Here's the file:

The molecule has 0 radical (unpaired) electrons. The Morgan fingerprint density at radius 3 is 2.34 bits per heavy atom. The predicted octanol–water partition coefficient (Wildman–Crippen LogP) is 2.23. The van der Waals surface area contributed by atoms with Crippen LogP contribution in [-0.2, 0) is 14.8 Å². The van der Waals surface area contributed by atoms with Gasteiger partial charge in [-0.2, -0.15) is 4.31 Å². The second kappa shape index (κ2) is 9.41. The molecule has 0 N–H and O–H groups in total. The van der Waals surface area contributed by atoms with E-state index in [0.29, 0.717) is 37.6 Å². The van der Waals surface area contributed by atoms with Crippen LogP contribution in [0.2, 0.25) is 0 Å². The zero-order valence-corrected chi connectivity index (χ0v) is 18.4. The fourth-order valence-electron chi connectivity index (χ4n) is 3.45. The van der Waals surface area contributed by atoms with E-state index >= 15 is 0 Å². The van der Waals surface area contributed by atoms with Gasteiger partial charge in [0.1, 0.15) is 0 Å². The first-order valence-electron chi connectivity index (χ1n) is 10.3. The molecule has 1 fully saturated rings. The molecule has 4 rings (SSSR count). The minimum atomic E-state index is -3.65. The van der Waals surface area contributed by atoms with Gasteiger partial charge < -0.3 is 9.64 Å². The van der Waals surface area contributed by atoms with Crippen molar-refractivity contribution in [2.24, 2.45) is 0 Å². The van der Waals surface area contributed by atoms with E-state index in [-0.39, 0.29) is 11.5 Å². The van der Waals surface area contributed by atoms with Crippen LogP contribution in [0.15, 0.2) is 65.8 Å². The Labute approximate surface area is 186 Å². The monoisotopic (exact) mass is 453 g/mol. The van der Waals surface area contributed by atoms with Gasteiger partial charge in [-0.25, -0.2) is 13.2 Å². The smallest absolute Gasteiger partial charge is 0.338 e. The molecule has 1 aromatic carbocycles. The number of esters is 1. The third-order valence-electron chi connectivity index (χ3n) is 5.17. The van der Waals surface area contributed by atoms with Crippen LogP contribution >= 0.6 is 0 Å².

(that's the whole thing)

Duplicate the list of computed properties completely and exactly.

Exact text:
The molecule has 0 radical (unpaired) electrons. The Morgan fingerprint density at radius 3 is 2.34 bits per heavy atom. The predicted octanol–water partition coefficient (Wildman–Crippen LogP) is 2.23. The van der Waals surface area contributed by atoms with Crippen LogP contribution in [-0.2, 0) is 14.8 Å². The van der Waals surface area contributed by atoms with Gasteiger partial charge in [-0.2, -0.15) is 4.31 Å². The second kappa shape index (κ2) is 9.41. The molecule has 0 N–H and O–H groups in total. The van der Waals surface area contributed by atoms with E-state index in [0.29, 0.717) is 37.6 Å². The van der Waals surface area contributed by atoms with Crippen LogP contribution in [0.2, 0.25) is 0 Å². The zero-order valence-corrected chi connectivity index (χ0v) is 18.4. The fourth-order valence-electron chi connectivity index (χ4n) is 3.45. The van der Waals surface area contributed by atoms with E-state index >= 15 is 0 Å². The van der Waals surface area contributed by atoms with Gasteiger partial charge in [0.1, 0.15) is 0 Å². The first-order valence-electron chi connectivity index (χ1n) is 10.3. The molecule has 1 fully saturated rings. The molecule has 4 rings (SSSR count). The minimum atomic E-state index is -3.65. The van der Waals surface area contributed by atoms with Gasteiger partial charge < -0.3 is 9.64 Å². The van der Waals surface area contributed by atoms with Crippen molar-refractivity contribution in [2.24, 2.45) is 0 Å². The van der Waals surface area contributed by atoms with E-state index in [-0.39, 0.29) is 11.5 Å². The van der Waals surface area contributed by atoms with Crippen LogP contribution in [0.15, 0.2) is 65.8 Å². The Labute approximate surface area is 186 Å². The monoisotopic (exact) mass is 453 g/mol. The van der Waals surface area contributed by atoms with Gasteiger partial charge in [-0.25, -0.2) is 13.2 Å². The smallest absolute Gasteiger partial charge is 0.338 e. The molecule has 1 aromatic carbocycles. The number of esters is 1. The third-order valence-electron chi connectivity index (χ3n) is 5.17. The van der Waals surface area contributed by atoms with Crippen LogP contribution >= 0.6 is 0 Å².